Truckload carriers are becoming more willing to at least consider adding capacity as freight demand increases, according to a survey by Transport Capital Partners.
A quarter of the carriers surveyed by TCP said they expected to increase capacity 6 to 10 percent over the next 12 months, compared with 7 percent a year ago.
However, 65 percent of the trucking executives who responded to the survey said they plan to add little or no capacity, down from 73 percent in November.
Overall, truckload capacity continued its long contraction in 2011. A group of six large carriers tracked by The Journal of Commerce cut tractor count 1.1 percent.
Larger carriers are more likely to expand. TCP found 33 percent of carriers with more than $25 million in revenue plan to expand capacity 6 to 15 percent.
TCP partner Richard Mikes said generally higher rates are making some carriers more confident about their ability to add capacity in 2012 as freight demand rises.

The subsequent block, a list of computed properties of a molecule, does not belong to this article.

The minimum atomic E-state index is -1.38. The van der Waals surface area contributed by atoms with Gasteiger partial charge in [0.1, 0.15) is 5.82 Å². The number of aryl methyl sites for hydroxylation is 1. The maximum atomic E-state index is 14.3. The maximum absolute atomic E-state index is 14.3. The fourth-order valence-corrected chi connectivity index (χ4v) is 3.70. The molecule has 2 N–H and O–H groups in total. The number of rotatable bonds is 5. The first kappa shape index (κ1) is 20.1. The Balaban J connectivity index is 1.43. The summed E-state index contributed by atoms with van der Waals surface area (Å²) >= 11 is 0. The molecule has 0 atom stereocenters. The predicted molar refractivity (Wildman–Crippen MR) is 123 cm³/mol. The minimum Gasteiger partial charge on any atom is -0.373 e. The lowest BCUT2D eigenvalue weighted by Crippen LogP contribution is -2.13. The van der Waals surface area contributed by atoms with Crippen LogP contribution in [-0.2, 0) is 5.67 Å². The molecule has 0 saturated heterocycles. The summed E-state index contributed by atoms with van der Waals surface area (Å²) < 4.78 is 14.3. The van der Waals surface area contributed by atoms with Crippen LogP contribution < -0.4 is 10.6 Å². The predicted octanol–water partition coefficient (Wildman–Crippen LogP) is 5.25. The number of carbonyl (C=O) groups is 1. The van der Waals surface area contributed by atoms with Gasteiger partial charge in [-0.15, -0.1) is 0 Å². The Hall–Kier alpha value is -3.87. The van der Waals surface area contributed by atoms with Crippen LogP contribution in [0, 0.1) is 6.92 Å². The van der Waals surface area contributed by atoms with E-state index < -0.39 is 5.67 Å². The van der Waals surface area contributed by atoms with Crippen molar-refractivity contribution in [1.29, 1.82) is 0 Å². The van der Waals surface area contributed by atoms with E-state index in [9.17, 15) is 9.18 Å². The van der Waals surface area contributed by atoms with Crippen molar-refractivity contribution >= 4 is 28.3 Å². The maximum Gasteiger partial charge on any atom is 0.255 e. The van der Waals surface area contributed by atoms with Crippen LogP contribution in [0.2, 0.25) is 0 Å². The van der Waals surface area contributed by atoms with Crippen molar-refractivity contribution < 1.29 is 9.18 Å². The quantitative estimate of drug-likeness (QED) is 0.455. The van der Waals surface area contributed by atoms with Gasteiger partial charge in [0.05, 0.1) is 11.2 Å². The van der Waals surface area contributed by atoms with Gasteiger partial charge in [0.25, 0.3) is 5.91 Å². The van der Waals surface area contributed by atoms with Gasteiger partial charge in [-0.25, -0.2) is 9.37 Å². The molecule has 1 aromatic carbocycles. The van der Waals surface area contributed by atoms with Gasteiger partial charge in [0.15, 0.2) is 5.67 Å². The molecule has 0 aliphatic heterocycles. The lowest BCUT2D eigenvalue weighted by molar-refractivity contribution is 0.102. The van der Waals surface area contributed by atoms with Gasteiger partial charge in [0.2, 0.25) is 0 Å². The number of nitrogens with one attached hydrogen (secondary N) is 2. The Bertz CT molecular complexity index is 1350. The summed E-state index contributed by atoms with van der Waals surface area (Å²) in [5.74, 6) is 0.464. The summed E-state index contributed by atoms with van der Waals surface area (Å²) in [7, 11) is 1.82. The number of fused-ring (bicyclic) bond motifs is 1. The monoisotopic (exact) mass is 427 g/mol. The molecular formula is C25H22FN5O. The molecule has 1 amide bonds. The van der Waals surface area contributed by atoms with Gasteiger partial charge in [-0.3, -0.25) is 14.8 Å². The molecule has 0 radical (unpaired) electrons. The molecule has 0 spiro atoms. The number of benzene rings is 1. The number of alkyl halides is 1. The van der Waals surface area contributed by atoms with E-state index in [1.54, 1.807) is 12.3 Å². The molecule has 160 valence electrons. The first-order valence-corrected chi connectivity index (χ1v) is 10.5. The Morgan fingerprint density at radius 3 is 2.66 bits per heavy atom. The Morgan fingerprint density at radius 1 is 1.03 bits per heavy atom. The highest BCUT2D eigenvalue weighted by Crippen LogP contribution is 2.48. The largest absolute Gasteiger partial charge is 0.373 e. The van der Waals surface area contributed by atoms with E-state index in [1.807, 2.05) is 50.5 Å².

Those most likely to expand are highly profitable carriers such as Knight Transportation. Knight boosted its truck count 2.9 percent in 2011.
Knight plans to add capacity in 2012 while raising truckload rates 3 to 4 percent.
“We will work diligently to grow the fleet” as the economy expands, Kevin P. Knight, chairman and CEO of the Phoenix-based carrier, told analysts in January.
“We plan to grow the fleet 4, 5, 6 and if we’re really lucky maybe 7 percent,” Knight said. “As long as we can continue to improve productivity and rate structure.”
Most of new vehicles ordered this year will replace older trucks, many purchased before tighter federal diesel engine emissions regulations took effect in 2007.
Research firm FTR Associates sees tightening truck capacity and rising rates ahead this year for North American shippers as freight demand outstrips GDP.
“This will continue to keep transport capacity tight throughout the forecast period, resulting in ongoing upward rate pressure,” said senior consultant Larry Gross.